Is BDP Government serious about improving business environment in Botswana?
by Anna Motlhagodi
I read in a local weekly and with much interest about the government’s intention to partner with the private sector to re-look into the government’s processes with a view to improving the business environment in Botswana. President Khama is reported to have indicated at the High Level Consultative Council that government is willing to improve the business climate.
At first glance this initiative may appear to be a commendable initiative at this juncture, given the declining rating of Doing Business in Botswana. However, I am of the view that this is a matter that needed closer scrutiny given the previous initiatives, reports, findings and recommendations with respect to the same subject matter. Does the fact that there is need to “re-look” into government’s processes suggest that previous efforts have failed? Government has spent a great deal of taxpayers’ money commissioning reports to improve the business environment and now is the time for the nation to ask what the government of the day did with the findings and recommendations in such reports.
To give a little background to this discussion, I should indicate that there have been several previous attempts by government to look into government processes with a view to improving the business environment. One such instance was in 1982 when the Presidential Commission on Economic Opportunities made a report. In the report it was stated that “Almost all regulations are discriminatory in their impact; compliance is more difficult and relatively more costly for the poor, the uneducated, those in a rural environment, small business and citizens than it is for the wealthy, the educated, urban dwellers, large enterprises and non-citizens. The case for deregulation is that it should both increase the number of economic opportunities and improve their distribution”
Twenty- one years down the line, in 2003 the Ministry of Trade and Industry requested the Foreign Investment Advisory Services (FIAS) to conduct an overall review of the business legal framework in the country and a detailed study of the regulatory and administrative barriers to investment in Botswana. On page A-6 of the said report it was stated that “Both the business survey and the field investigation of this project suggests that processes to obtain land and work permits are the two most significant bottlenecks to investment. The government should make the resolution of these bottlenecks its highest priority. In addition, sector-level licensing, especially reduces the freedom of business entry, and should be seriously addressed by government”
In 2006 the government appointed the Business and Economic Advisory Council which came with a report entitled “A Strategy for Economic Diversification and Sustainable Growth” which also looked into government’s processes with a view to improving the business environment. The recommendations made by the Council were, inter alia, creation of a simple, fast business license process-granted within 7 days, introduce unlimited period business licenses, subject only to annual fees and inspection where deemed necessary, change BEDIA’ investment approach to a highly focused selectively targeted or company specific investment promotion effort, enable BEDIA to offer complete license, land work and residence company permit package to investors and guarantee 7 day turn-around times for strong investors.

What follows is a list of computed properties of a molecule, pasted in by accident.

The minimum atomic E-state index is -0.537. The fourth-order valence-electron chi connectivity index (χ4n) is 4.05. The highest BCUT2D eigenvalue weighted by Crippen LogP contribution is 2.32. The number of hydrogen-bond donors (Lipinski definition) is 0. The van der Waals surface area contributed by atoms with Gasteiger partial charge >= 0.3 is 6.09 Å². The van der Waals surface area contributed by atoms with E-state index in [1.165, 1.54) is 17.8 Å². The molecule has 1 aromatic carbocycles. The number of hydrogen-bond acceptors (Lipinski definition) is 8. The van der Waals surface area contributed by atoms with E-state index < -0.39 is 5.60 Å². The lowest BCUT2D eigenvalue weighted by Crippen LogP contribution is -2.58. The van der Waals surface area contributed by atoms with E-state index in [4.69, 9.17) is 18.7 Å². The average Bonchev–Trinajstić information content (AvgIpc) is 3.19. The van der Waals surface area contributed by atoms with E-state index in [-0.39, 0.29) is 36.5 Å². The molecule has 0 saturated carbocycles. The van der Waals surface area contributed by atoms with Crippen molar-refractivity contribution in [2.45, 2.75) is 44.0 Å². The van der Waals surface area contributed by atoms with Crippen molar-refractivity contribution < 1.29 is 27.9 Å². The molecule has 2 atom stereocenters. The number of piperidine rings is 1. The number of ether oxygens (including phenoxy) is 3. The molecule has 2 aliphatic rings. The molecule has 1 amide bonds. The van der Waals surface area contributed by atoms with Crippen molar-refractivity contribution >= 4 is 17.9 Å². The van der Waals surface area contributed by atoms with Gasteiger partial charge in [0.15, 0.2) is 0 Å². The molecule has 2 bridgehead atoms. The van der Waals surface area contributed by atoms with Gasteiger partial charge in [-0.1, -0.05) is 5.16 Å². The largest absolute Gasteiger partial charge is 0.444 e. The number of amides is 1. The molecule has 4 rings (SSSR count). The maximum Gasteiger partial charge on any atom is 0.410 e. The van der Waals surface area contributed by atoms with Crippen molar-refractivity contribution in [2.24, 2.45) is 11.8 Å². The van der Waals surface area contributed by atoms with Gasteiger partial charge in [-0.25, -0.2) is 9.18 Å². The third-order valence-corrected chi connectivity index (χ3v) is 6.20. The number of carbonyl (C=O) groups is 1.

Former President of BOCCIM Iqbal Ebrahim, who should be commended for fighting tirelessly for deregulation, also presented an article in 1994 in a Botswana Society publication entitled “Botswana of the 21st Century” where he addressed the subject of the negative impact of government red tape and defined red tape as, “not only the number and volume of measures of government interventions, but also the manner in which the regulations are administered, interpreted and implemented.” Andrew Briscoe in his book entitled “Small Business Support in Botswana” (1995) extensively addressed the matter of government processes particular emphasis on the licensing regime and similarly made a number of recommendations on the subject matter.
As the above background will show, it is now many years that the subject of the negative impact of legal and regulatory framework and government red tape is being discussed. Recommendations have been made but have not been acted upon How much more tax payer’s money is still going to be wasted on commissioning reports on improving the business environment only for those reports to gather dust on government’s shelves with no improvement to the situation? The government’s inertia, lack of responsiveness and downright negligence is a serious cause for concern. Recently we learnt (Sunday Standard (March 25-31, 2012) that the government has appointed a National Doing Business Committee to look into improving the business climate in the country. According to the Sunday Standard report the committee was making strides in coming up with reforms. Now doubt the committee was appointed as a knee jerk reaction to the alarming decline of Botswana’s rating in Doing Business of 2011. Now we learn that there is yet another initiative where government and the private sector will be partnering with the same objective of improving the business environment. One wonders if these disjointed and haphazard attempts will bring about the intended results this time around.